Pressure is also mounting on International Partners (IPs) who do not deliver on their funding pledges. While the AU cannot sanction IPs like Member States if they do not pay on time, the February 2022 decisions are a clear criticism of lackluster delivery on IP funding commitments:
“Partners with low funding as compared to the pledges made should be engaged early during the budget year and strong commitments should be sought from Partners before programmes are put in budget proposals” EX.CL/Dec.1143(XL), article 18.iv.
Finally, the Assembly also adopted new Revised AU Financial Rules, which will hopefully streamline financial management and compliance with international public financial management standards.
AU Partnership Strategy
EX.CL/Dec.1143(XL), article 37-38
After years of delays on similar efforts assessing and guiding AU partnerships, the AU is now set to approve the new AU Partnerships Strategy and Policy Framework in June/July 2022. For a good backgrounder, see this ECDPM paper by Philomena Apiko: https://ecdpm.org/publications/getting-partnerships-right-case-au-strategy/
Across all partnerships, Member States continue to try to maximize participation of all Member States in line with an important decision on participation Assembly/AU/Dec.762(XXXIII), of February 2020, in particular:
Assembly Decision No. Assembly/AU/Dec.762(XXXIII), of February 2020, which decided that: “African Union/African Continent shall be represented at the Statutory Meetings of partnership between the African Union/African Continent and a partner country by the Members of the Bureau of the Assembly of the Union, the Chairpersons of Regional Economic Communities (RECs), the Chairperson of the Heads of State and Government Orientation Committee (HSGOC) of AUDA-NEPAD and the Chairperson of the AU Commission”.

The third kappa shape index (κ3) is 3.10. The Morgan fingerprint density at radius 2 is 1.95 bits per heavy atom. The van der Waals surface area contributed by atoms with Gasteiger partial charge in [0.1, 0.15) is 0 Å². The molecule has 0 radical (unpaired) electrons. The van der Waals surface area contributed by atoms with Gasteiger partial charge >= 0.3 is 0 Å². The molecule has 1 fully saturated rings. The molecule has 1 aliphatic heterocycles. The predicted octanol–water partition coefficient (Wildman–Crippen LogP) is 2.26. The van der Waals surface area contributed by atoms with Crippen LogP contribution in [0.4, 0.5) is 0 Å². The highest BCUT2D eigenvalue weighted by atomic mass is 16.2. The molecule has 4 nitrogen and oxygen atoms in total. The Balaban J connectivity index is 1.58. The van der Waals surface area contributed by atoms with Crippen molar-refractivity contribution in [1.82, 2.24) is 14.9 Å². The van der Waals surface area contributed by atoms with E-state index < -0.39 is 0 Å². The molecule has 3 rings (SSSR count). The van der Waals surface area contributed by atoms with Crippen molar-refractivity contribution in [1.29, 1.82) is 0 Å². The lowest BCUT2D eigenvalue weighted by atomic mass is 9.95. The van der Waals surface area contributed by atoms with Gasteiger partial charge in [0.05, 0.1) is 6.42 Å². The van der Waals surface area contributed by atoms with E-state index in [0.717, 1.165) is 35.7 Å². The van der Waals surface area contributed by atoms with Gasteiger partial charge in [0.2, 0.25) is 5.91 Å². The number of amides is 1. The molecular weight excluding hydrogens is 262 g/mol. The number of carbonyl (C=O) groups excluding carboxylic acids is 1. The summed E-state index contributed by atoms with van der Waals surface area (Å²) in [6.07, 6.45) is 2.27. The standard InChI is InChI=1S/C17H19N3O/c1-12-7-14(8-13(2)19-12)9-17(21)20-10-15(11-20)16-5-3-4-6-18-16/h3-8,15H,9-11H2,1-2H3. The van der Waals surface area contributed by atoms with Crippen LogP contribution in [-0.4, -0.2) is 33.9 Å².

AUDA-NEPAD’s budget challenges and delays with the African Development Fund
EX.CL/Dec.1143(XL), article 68-73
Taking a stance on the intended differentiation of the AUC as a policy organ and the AUDA-NEPAD as an implementing actor, the Executive Council recalled its mandate to AUDA-NEPAD to undertake “the full range of resource mobilization”. The implication of this stance is that several departments of the AUC would have to wind down their substantive development-related activities, as AUDA-NEPAD should be “coordinating, facilitating and promoting cooperation with Africa’s strategic stakeholders and partners to ensure effective resource mobilization.»
This stance arises in the context of “budgetary challenges facing AUDA-NEPAD”. In addition to unpaid funds, there is also a need for a “basket fund for unused funds from partners”. Given that AUDA-NEPAD usually has contracts with highly specific modalities and policy purposes, that endeavor will be hard to implement.
The African Development Fund, first agreed in principle by the Executive Council in 2019, is still not operational, and is now due to be operationalized by the end of 2023. Note that this is a different instrument than an identically named African Development Bank (AfDB) instrument.
Domestic resource mobilization and Illicit Financial Flows
EX.CL/Dec.1144(XL), articles 57-73
After a period of relative silence on the implementation of the 2015 Mbeki report, the AU now seems to be keen to gear up efforts to increase Africa’s fiscal base. The AU is creating a “Continental Platform on African Tax Issues to improve Domestic Resources Mobilization and fight against IFFs on the continent”. It furthermore is advancing in the creation of the “African Diaspora Finance Corporation” (ADFC)
Dates of 2023 Summit
- Forty second (42nd) Ordinary Session of the Executive Council, 15 to 16 February 2023;
- iii) Thirty-Sixth (36th) Ordinary Session of the Assembly, 18 and 19 February 2023.